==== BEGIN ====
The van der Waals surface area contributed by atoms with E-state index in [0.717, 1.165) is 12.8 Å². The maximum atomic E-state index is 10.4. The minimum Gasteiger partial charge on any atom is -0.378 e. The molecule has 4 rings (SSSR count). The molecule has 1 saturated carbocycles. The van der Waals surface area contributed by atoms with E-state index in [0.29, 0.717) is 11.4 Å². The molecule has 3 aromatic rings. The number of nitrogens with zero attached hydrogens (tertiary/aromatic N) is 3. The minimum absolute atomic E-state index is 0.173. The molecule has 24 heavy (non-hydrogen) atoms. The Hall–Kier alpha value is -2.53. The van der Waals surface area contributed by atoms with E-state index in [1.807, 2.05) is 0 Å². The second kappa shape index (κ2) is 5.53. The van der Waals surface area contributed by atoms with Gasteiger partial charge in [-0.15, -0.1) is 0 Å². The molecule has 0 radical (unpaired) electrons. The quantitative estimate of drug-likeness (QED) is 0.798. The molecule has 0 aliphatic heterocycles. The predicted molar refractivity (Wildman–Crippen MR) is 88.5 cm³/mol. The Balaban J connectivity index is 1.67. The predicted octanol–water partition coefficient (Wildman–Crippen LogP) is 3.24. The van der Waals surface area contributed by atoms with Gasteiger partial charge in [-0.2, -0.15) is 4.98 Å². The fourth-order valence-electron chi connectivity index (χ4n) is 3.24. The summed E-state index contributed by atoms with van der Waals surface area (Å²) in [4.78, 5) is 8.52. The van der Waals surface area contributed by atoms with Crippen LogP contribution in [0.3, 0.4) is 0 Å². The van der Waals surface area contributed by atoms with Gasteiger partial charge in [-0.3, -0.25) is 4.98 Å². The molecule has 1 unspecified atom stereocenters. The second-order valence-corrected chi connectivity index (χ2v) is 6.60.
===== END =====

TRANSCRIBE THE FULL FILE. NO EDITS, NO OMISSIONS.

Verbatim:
The van der Waals surface area contributed by atoms with E-state index in [0.717, 1.165) is 12.8 Å². The maximum atomic E-state index is 10.4. The minimum Gasteiger partial charge on any atom is -0.378 e. The molecule has 4 rings (SSSR count). The molecule has 1 saturated carbocycles. The van der Waals surface area contributed by atoms with E-state index in [0.29, 0.717) is 11.4 Å². The molecule has 3 aromatic rings. The number of nitrogens with zero attached hydrogens (tertiary/aromatic N) is 3. The minimum absolute atomic E-state index is 0.173. The molecule has 24 heavy (non-hydrogen) atoms. The Hall–Kier alpha value is -2.53. The van der Waals surface area contributed by atoms with E-state index in [1.807, 2.05) is 0 Å². The second kappa shape index (κ2) is 5.53. The van der Waals surface area contributed by atoms with Gasteiger partial charge in [-0.15, -0.1) is 0 Å². The molecule has 0 radical (unpaired) electrons. The quantitative estimate of drug-likeness (QED) is 0.798. The molecule has 0 aliphatic heterocycles. The predicted molar refractivity (Wildman–Crippen MR) is 88.5 cm³/mol. The Balaban J connectivity index is 1.67. The predicted octanol–water partition coefficient (Wildman–Crippen LogP) is 3.24. The van der Waals surface area contributed by atoms with Gasteiger partial charge in [-0.2, -0.15) is 4.98 Å². The fourth-order valence-electron chi connectivity index (χ4n) is 3.24. The summed E-state index contributed by atoms with van der Waals surface area (Å²) in [4.78, 5) is 8.52. The van der Waals surface area contributed by atoms with Crippen LogP contribution in [0.3, 0.4) is 0 Å². The van der Waals surface area contributed by atoms with Gasteiger partial charge in [-0.3, -0.25) is 4.98 Å². The molecule has 1 unspecified atom stereocenters. The second-order valence-corrected chi connectivity index (χ2v) is 6.60.